Getting Oriented

Bordered by Germany, Alsace-Lorraine has often changed hands between the two countries in the past 350 years. This back-and-forth has left a mark—you'll find that Germanic half-timber houses sometimes clash with a very French café scene. Art also pays homage to both nations, as you can see in the museums of Strasbourg, Alsace's hub. Westward lies Lorraine, birthplace of Joan of Arc (and the famous quiche). Due west of Strasbourg on the other side of the Vosges Mountains, the main city of Nancy entices with Art Nouveau and grand 18th-century architecture.

  • Nancy. When Stanislas Leszczynski, ex-king of Poland, succeeded in marrying his daughter to Louis XV, he paid homage to the monarch by transforming Nancy into another Versailles, embellishing it with elegant showstoppers like Place Stanislas. Elsewhere in the city, you can sate your appetite for the best Art Nouveau at the Musée École de Nancy and the Villa Majorelle—after all, the style originated here.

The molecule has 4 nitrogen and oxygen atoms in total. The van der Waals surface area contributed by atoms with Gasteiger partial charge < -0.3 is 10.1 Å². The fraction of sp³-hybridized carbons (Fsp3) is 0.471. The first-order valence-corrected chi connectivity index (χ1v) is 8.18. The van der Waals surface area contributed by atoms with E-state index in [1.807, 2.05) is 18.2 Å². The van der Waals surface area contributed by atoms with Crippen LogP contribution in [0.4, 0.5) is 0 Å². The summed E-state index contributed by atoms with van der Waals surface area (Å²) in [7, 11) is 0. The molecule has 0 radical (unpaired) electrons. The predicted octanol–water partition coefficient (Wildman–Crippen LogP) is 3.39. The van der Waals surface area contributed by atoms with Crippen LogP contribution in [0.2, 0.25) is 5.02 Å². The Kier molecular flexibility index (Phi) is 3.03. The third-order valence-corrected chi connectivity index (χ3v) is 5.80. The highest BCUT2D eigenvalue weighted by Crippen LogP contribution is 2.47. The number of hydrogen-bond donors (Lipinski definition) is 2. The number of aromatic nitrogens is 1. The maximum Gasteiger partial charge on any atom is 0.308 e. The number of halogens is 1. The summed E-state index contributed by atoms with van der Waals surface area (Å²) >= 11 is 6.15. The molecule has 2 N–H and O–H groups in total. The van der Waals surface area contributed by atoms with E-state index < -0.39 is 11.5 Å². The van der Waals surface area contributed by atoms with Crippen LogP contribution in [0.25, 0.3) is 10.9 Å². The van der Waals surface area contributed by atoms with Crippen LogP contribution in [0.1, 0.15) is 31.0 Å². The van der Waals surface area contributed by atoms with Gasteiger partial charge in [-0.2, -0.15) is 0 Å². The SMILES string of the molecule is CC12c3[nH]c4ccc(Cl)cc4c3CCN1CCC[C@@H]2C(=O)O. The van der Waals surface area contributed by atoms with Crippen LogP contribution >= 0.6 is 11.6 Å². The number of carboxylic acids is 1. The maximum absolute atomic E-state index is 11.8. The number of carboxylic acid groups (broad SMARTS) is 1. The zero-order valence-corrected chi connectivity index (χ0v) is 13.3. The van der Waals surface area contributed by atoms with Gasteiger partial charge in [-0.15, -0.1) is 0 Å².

• Lorraine. In long-neglected Lorraine, many make the pilgrimage to Joan of Arc Country. The faithful teen, who went on to become one of France's patron saints, was born in Domrémy in the early 1400s; and nearby spots like Vaucouleurs featured prominently in her short but inspiring life story. If you listen carefully, you might hear the church bells in which Joan discerned voices challenging her to save France.
  • Strasbourg. An appealing combination of medieval alleys, international think tanks, and the European Parliament, Strasbourg is best loved for the villagelike atmosphere of La Petite France, the looming presence of the Cathédrale de Notre-Dame, the rich museums, and the local libations served in its winstubs (wine-bistros, pronounced "veen-shtoob").
  • Alsace. Tinged with a German flavor, Alsace is a never-ending procession of colorful towns and villages, many fitted out with spires, gabled houses, and storks' nests in chimney pots. Here you can find the Route du Vin, the famous Alsatian Wine Road, with its vineyards of Riesling and Gewürztraminer. This conveniently heads south to Colmar, where the half-timber buildings of the centre ville seem cut out of a child's coloring book. The town's main treasure is Grünewald's unforgettable 16th-century Issenheim Altarpiece.

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